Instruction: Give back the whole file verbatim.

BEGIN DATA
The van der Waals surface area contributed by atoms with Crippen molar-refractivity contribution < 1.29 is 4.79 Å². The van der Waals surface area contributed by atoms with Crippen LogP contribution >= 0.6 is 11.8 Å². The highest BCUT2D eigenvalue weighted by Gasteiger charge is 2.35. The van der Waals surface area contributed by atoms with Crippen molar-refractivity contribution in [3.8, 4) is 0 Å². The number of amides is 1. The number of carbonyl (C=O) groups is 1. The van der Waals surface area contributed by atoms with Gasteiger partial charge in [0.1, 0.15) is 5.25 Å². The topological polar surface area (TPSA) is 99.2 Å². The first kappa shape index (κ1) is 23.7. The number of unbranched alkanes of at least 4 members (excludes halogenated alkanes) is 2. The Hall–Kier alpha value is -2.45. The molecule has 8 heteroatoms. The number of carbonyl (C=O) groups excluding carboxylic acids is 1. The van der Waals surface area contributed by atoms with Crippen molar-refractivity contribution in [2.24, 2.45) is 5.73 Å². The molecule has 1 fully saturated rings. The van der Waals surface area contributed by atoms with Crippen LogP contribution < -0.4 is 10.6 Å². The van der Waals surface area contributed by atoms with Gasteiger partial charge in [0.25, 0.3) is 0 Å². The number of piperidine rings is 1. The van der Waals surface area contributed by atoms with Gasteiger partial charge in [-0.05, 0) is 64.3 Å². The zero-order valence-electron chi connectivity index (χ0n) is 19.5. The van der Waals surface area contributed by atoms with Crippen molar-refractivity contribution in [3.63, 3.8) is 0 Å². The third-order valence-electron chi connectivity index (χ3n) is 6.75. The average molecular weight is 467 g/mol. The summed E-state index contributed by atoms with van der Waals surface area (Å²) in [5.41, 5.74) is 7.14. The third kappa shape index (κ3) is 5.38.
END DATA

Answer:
The van der Waals surface area contributed by atoms with Crippen molar-refractivity contribution < 1.29 is 4.79 Å². The van der Waals surface area contributed by atoms with Crippen LogP contribution >= 0.6 is 11.8 Å². The highest BCUT2D eigenvalue weighted by Gasteiger charge is 2.35. The van der Waals surface area contributed by atoms with Crippen molar-refractivity contribution in [3.8, 4) is 0 Å². The number of amides is 1. The number of carbonyl (C=O) groups is 1. The van der Waals surface area contributed by atoms with Gasteiger partial charge in [0.1, 0.15) is 5.25 Å². The topological polar surface area (TPSA) is 99.2 Å². The first kappa shape index (κ1) is 23.7. The number of unbranched alkanes of at least 4 members (excludes halogenated alkanes) is 2. The Hall–Kier alpha value is -2.45. The molecule has 8 heteroatoms. The number of carbonyl (C=O) groups excluding carboxylic acids is 1. The van der Waals surface area contributed by atoms with Crippen molar-refractivity contribution in [2.24, 2.45) is 5.73 Å². The molecule has 1 fully saturated rings. The van der Waals surface area contributed by atoms with Crippen LogP contribution < -0.4 is 10.6 Å². The van der Waals surface area contributed by atoms with Gasteiger partial charge in [0.25, 0.3) is 0 Å². The number of piperidine rings is 1. The van der Waals surface area contributed by atoms with Gasteiger partial charge in [-0.05, 0) is 64.3 Å². The zero-order valence-electron chi connectivity index (χ0n) is 19.5. The van der Waals surface area contributed by atoms with Crippen molar-refractivity contribution in [3.63, 3.8) is 0 Å². The third-order valence-electron chi connectivity index (χ3n) is 6.75. The average molecular weight is 467 g/mol. The summed E-state index contributed by atoms with van der Waals surface area (Å²) in [5.41, 5.74) is 7.14. The third kappa shape index (κ3) is 5.38.